I stand condemned before the court of human justice. The odds are not in my favor. The judge is about to give its verdict - guilty as charged. My detractors are ready to roll out the drums, happy for my downfall. My friends' faces are frozen, ashamed that they know me. As the judge prepares to give his verdict, MERCY - a friend of the court and the de facto judge - springs to his feet. He requests for the charge sheet and tears it into shreds. MERCY takes up the judge's seat, sets aside the pending judgment, and pronounces me 'discharged and acquitted'. Wow! MERCY rubbishes the credible charges and averts the certain judgment. Justice operates on facts, MERCY seeks the truth. Justice sees the past, MERCY sees into the future. If you fully understand MERCY, you must be a saint. Because, I don't. But I love it when God demonstrates it. I am even not ashamed to ask for MERCY.
Abiodun Fijabi
My workday begins at eight-thirty a.m. Turn on computer, get coffee, log on to JEMS. Read my emails, and respond to some. Turn on the radio, and begin to hum… …to the Captain on Ocean 89 Any type of music soothes this my mind. By 9am the Magistrates begin to come Wor. Wolffe, Warner, Tokunbo, Chin and Anderson… …ready to give fairness, decisions, reasons and some. I then go thru my spreadsheet of outstanding Appeals My job to prepare them is quite a big deal. Appeals are then sent to Chief Justice Kawaley. Each case is met with consideration and commentary. By 10am I attend to Plea Court New cases range from speeders, DUI’s and all sorts… Defendants are called by name, charges read out and defined “Not guilty” or “guilty”…”just give me my fine”… …then 10 minutes later Bernews reports cases online. Never 2 days the same, in the lower Courts. I don’t complain, I enjoy it, I’m there to support. 16 years in total in this line of work… I love my job as a Magistrates’ Court Clerk!! ❤️
Nicole Hassell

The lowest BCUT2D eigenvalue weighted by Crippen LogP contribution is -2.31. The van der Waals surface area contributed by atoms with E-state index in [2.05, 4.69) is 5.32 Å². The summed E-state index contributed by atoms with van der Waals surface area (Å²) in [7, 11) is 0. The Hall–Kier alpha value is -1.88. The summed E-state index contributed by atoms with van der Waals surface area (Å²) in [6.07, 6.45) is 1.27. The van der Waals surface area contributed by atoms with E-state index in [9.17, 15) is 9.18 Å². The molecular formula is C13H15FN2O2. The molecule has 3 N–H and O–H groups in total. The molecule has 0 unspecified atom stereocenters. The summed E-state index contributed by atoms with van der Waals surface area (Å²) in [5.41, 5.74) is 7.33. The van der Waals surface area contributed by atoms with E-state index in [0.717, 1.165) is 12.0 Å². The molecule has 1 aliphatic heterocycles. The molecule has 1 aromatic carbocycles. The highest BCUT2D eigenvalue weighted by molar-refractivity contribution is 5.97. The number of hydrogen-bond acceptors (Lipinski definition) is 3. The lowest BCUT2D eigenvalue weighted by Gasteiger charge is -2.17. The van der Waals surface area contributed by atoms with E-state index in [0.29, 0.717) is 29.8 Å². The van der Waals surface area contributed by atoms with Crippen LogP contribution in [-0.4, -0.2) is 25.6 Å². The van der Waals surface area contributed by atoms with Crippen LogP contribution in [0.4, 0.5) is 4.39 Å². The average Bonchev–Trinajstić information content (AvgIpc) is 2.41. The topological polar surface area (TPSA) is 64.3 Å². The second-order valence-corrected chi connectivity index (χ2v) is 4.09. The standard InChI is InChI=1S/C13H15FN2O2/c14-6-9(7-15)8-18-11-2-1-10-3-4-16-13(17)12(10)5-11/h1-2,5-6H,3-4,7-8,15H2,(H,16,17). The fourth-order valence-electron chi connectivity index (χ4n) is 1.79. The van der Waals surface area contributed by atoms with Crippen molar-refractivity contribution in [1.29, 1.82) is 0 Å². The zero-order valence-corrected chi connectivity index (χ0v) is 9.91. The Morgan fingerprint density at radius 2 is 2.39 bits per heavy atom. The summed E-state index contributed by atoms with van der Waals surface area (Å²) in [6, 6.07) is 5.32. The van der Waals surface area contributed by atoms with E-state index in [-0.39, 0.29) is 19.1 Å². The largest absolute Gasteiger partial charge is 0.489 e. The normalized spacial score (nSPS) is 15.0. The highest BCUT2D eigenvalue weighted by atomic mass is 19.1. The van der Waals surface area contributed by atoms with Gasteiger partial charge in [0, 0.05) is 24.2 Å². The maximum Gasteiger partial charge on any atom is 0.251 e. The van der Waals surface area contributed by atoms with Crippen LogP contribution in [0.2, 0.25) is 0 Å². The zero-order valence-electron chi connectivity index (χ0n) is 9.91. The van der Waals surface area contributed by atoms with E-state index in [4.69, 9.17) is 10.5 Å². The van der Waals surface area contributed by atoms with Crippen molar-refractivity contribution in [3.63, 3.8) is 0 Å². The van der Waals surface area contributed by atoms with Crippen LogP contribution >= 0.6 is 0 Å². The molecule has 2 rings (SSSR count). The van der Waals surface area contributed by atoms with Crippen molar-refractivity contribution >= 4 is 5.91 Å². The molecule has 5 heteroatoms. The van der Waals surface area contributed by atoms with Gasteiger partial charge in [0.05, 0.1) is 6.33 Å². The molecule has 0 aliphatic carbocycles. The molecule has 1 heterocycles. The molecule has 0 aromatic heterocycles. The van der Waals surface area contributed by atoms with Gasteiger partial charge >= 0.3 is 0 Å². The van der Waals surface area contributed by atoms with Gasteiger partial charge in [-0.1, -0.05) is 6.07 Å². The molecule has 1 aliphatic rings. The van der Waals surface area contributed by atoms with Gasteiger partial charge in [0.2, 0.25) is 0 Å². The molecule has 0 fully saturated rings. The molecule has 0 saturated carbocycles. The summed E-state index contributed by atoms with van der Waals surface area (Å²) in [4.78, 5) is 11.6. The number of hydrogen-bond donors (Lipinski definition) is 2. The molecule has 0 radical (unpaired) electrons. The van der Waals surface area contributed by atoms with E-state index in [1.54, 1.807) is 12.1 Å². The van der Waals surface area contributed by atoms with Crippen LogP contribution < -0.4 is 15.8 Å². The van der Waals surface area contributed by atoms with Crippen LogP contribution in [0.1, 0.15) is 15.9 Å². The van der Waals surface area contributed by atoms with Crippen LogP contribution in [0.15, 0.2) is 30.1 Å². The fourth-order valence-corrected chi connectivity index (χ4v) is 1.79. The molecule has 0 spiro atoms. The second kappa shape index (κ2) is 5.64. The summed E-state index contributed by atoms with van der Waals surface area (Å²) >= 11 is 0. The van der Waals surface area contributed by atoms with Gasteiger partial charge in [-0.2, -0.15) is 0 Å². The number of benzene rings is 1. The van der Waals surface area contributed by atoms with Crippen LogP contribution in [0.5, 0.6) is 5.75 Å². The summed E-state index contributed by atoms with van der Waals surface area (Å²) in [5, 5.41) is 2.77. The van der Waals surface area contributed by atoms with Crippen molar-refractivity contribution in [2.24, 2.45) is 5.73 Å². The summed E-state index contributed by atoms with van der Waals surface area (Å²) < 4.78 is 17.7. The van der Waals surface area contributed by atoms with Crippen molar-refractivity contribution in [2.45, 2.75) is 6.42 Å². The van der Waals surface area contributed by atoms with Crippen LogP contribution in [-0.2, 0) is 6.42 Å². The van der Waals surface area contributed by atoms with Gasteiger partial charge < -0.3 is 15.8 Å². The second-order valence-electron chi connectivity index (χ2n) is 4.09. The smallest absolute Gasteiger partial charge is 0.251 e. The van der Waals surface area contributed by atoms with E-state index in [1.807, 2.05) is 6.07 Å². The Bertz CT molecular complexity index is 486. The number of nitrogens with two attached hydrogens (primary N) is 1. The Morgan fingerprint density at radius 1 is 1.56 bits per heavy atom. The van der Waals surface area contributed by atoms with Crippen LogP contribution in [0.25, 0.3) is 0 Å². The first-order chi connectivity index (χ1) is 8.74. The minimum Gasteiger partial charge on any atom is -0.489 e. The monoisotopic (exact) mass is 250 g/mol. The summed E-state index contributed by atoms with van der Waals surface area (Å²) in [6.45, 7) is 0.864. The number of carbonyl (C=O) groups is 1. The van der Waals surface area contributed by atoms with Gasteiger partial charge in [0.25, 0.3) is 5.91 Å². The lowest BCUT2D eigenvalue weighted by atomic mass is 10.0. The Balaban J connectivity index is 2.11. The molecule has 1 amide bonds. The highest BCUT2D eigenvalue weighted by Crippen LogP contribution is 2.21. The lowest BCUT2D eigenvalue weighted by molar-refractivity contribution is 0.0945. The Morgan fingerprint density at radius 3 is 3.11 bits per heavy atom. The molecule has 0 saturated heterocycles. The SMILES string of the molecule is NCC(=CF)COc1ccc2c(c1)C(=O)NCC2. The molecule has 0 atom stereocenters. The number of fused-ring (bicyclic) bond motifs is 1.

Saverland v Newton (1837) Caroline Newton was indicted for assaulting Thomas Saverland and biting off his nose. The complainant, whose face bore incontestible evidence of the severe injury inflicted, the fleshy part of the left nostril being completely gone, stated that on the day after Christmas Day he was in a tap-room where were defendant and her sister. The sister laughingly observed that she had left her young man down at Birmingham, and had promised him no man should kiss her while absent. Complainant regarded this observation as a challenge, especially it being holiday time, and caught hold of her and kissed her. She took it in good part as joke, but defendant became angry, and desired she might have as little of that kind of fun as he pleased. Complainant told her if she was angry he would kiss her also and tried to do it. A scuffle ensued, and they both fell to the ground. After they got up complainant went and stood by the fire, and the defendant followed and struck at him. He again closed with her and tried to kiss her, and in the scuffle he was heard to cry out, She has got my nose in her mouth.” When they parted he was bleeding profusely from the nose, and a portion of it, which defendant had bitten off, she was seen to spit out of her month upon the ground. The defendant, a fat, middle-aged woman, treated the matter with great levity, and said he had no business to kiss her sister, or attempt to kiss her, in a public house; they were not such kind of people. If she wanted to be kissed, she had a husband to kiss her, and he was a much handsomer man than [complainant] ever was, even before he lost his nose. The Chairman told the jury that it mattered little which way their verdict went. If they found her guilty the court would not fine her more than 1s., as the prosecutor had brought the punishment on himself. The jury, without hesitation, acquitted her. The Chairman told the prosecutor he was sorry for the loss of his nose, but if he would play with cats, he must expect to get scratched. Turning to the jury, the Chairman afterwards said, “Gentlemen, my opinion is that if a man attempts to kiss a woman against her will, she has a right to bite his nose off if she has a fancy for so doing.” ”And eat it too,” added a learned gentleman at the bar. The case caused much laughter to all except the poor complainant.